There are still yearly Sean-Nós contests and some Sean-Nós singers in Ireland are well known. However only certain singers – not always the very well-known ones – sing with the essence of emotion that could bring about what occurred in me. Often the songs chosen are known only to the local areas and small communities of the singers themselves. Interviews can be found detailing some story about the songs origin, but sometimes nothing is left of the story but the song itself.
After many listenings, I have also come to wonder whether this result which I experienced can only occur with certain people – people who have had, at least once in their lives, very deep feelings of compassion for some kind of strong, universal sadness of the heart which bonds us all.
Something as deep as a universally appreciated injustice perhaps? But of this I cannot be certain.
I first began to love this music when I returned to Ireland after a long childhood away, at the age of seventeen. It was the female Sean-Nós singing that I particularly loved. Although many like the male Sean-Nós just as much. The tenderness in the females when singing about something evidently deeply sorrowful, opened up for me another, much purer, world and it was something I treasured very highly indeed.
The difference between the English and Irish languages is so vast as to be quite astonishing, and the same is true of the mindsets of the two nations. In small pockets of Ireland even now there is the old language, the old music, the old customs, and the very old songs.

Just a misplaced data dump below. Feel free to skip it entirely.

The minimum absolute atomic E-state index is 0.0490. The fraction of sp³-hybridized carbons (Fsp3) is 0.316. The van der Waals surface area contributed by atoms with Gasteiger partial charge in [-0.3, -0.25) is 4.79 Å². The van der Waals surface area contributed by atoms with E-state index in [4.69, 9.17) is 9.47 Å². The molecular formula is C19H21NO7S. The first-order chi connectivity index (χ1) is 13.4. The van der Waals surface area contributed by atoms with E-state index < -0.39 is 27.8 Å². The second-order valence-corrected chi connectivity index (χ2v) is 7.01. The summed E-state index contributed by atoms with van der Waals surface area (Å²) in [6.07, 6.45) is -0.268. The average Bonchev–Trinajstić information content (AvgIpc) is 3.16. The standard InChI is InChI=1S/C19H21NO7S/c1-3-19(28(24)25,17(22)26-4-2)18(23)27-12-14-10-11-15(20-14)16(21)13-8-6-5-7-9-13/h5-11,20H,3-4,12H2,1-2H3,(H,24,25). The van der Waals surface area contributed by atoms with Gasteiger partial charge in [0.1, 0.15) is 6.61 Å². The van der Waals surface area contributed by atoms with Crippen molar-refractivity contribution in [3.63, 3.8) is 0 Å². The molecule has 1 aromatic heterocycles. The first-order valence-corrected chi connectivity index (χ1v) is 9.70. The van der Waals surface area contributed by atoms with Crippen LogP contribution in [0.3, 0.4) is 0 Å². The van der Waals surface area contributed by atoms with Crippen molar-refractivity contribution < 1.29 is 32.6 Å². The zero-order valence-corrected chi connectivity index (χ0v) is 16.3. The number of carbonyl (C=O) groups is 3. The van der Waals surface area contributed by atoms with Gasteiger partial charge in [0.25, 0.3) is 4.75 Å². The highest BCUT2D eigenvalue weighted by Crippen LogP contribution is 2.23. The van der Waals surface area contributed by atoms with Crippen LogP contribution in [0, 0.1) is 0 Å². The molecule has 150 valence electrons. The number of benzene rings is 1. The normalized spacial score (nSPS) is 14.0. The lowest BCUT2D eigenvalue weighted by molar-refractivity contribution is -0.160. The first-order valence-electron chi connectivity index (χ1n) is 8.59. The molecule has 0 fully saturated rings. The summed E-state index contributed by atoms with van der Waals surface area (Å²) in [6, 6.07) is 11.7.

One such place is An Daingean, where I first heard Sean-Nós sung live. Visiting there on the morning after Christmas you will find that practically all the locals in public areas, perhaps especially the barmen, will be wearing a mask and a costume of straw. Each street will then march with tin whistles and drums, the local children at the head. This is called ‘Hunting the Wran’, that is, the Wren. And in the villages further west of An Daingean, quietly, a few Sean-Nós singers still sing and live out their days, and I hope this will always be so.
I hope also that this music, or music similar to it, may stir you and cause you to reflect in your own way, on what the nature of music really is, and what it really can be in potential. I know of a handful of recordings that are close enough to satisfy my own wish to find art that has profound meaning because of its profound effect, music that really broadens one’s understanding of what art can be, and in order to encourage readers I list the song which this article is about, and one other in the same tradition.
It is, of course, important to hear a good performance and to listen with at least some real receptivity.
Coinleach Glas an Fhómhair – Performed by Clannad.
Raghad-Sa’s Mo Cheaiti – Performed by Aine & Eillein. (Available in Record shops in Ireland, on the album ‘An Droichead Beag – A Mighty Session’.
Simon Francis Hambrook
Editors’ note: readers may wish to listen to Seán Ó Riada speaking about Sean-Nós in this radio interview made in 1963 and repeated recently on TG4, the Irish language station. It is worth noting that not all who have an in depth knowledge and understanding of Sean Nós agree with O’Riada. (The interview begins a few minutes into the clip, at the end of a RTE news and weather bulletin.)